The Nanoimager | University of Oxford

The Nanoimager

A desktop super-resolution microscope

Nanoimager microscope on a lab benchtopNanoimager microscope
The Nanoimager is a highly miniaturised yet extremely powerful high-resolution optical microscope that detects single fluorescent molecules. It has popularised single-molecule imaging and its use in localisation microscopy; this modern methodology relies on high-precision measurements of the location of single fluorescent molecules to break the diffraction limit in optical microscopy by an order of magnitude and deliver much sharper images of living biological cells.

The small size of the Nanoimager and outstanding design make it extraordinarily stable, and allow it to be used on regular laboratory benches, including even office desks, allowing this cutting-edge technology to “escape” from laboratories in Physics departments and reach chemists, biologists, and biomedical scientists who are keen to exploit the use of ultrasensitive detection and super- resolution microscopy.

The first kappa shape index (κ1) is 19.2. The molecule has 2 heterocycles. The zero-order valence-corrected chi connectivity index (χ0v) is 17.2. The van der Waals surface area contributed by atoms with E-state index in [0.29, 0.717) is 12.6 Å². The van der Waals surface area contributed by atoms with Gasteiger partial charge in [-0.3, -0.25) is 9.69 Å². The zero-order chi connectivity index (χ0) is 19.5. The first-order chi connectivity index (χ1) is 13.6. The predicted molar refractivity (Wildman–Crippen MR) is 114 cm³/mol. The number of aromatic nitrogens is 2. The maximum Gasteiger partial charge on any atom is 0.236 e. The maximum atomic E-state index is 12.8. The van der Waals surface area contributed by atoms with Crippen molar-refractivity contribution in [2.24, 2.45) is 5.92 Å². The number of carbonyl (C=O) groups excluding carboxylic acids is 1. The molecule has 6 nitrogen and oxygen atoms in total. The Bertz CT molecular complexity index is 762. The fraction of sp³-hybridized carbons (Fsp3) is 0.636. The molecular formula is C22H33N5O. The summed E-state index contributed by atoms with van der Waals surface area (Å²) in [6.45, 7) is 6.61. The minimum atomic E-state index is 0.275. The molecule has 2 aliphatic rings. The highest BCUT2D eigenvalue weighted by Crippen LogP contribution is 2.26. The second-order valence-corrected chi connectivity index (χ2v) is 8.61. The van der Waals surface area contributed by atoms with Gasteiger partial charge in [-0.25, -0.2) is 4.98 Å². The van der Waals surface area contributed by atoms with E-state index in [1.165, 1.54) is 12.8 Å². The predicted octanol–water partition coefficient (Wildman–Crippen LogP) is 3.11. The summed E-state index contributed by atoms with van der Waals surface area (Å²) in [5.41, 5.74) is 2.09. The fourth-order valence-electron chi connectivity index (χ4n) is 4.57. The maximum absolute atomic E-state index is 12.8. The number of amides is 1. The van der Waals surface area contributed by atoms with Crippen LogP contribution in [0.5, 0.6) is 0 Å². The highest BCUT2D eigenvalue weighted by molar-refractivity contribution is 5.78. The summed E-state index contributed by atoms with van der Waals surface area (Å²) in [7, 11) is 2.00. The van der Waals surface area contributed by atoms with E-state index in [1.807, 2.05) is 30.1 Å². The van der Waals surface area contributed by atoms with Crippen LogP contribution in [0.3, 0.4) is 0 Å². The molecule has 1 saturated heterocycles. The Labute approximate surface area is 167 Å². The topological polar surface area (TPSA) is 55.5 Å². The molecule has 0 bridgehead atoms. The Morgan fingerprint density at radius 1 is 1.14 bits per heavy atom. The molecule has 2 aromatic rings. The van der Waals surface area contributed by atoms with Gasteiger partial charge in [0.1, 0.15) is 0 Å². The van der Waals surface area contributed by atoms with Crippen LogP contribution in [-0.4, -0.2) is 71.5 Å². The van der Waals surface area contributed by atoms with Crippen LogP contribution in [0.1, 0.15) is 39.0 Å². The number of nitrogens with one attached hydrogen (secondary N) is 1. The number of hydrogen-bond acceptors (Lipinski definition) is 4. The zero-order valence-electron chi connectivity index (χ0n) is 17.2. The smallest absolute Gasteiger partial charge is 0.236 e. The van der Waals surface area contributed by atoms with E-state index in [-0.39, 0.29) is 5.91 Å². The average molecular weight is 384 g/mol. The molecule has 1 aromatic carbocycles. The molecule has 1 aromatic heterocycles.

The microscope reveals the motions, structure, and arrangement of biomolecules and nanoparticles on surfaces, in solutions, and living cells, accelerating academic and industrial research, diagnostics, drug discovery, chemical analysis, and education. 

The Nanoimager was commercialized in 2016 via the Oxford spin-out Oxford Nanoimaging (ONI), which has attracted substantial investment in the past 4 years, has ~100 employees at Oxford and California, and already sold a large number of microscopes worldwide.

Research funded by:  European Research Council and Joint Synthetic Biology Initiative grant (co-funded by EPSRC, BBSRC, MRC and DSTL).